NWR Issue 107

My Falling Down House

While we are young and without pain we not only
believe in eternal life, but have it.
Thomas Bernhard, Concrete



My father says I’m an idealist, and that this will be my downfall. I disagree.

The house is abandoned and very dilapidated. It’s a place I fell into about a year ago following a heavy night’s drinking with co-workers. Back then my stay here was nothing more than an accident and only for one night. Strange to think that I ended up seeking the place out. But this is only temporary, and as soon as I recover I’ll move on.

When I arrived here all I had with me was a box. Just a large, ordinary, cardboard box. I knew there was some of my stuff in there, I just didn’t know what exactly, and so far I lacked the curiosity to look inside.

A cat had joined me on my journey from the station. He was black and handsome looking, and I guessed he was still quite young. When I reached the house he peeled off as though he had done his duty for the day.

Getting inside the house was tougher than I expected. I leant against the door to steady myself, the box making me clumsy. I glanced back to check I was alone. As long as no one slid open a door or drew back their shoji, all would be well. This wasn’t my neighbourhood, and taking up residence, however temporarily, in a place that is not yours, is a tricky and potentially dangerous thing to do.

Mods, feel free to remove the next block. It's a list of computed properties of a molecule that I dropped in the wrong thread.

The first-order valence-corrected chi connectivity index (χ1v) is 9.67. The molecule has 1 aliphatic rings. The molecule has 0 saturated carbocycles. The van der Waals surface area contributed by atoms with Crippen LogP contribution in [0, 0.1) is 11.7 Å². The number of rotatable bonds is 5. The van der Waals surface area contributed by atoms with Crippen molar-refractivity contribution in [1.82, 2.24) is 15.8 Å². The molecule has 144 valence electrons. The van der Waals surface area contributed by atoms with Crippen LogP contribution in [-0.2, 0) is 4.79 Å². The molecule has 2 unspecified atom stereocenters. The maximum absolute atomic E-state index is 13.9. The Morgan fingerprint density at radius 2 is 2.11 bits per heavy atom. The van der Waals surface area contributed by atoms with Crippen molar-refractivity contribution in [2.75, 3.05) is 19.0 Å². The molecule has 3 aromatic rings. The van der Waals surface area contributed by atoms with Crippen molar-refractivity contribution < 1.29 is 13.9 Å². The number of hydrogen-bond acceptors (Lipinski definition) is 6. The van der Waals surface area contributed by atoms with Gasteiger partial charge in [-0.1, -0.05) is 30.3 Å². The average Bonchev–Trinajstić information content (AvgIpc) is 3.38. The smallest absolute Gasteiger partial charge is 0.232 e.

The door felt heavy and fragile and no longer fit quite as it should. Clearly no one had done any work on the place. It was a falling down house, falling apart in stages, and I ought to treat it with care.

By now these traditional old houses were rare in Tokyo, most of them awaiting renovation or demolition, but mostly demolition because land prices are super high. So it was strange to find such a dwelling so close to the city, and in such bad condition, usually they are quickly removed, a pencil tower erected in their place or something very much larger. And it’s hard to know exactly what criteria saves a place and what lines it up for the diggers. — I couldn’t guess how it would go with this one in the long run, but I hoped it would be saved.

I snuck inside and shuffled the door shut. Finally, the world outside was gone. I could breathe again. I set the box down on the tatami...

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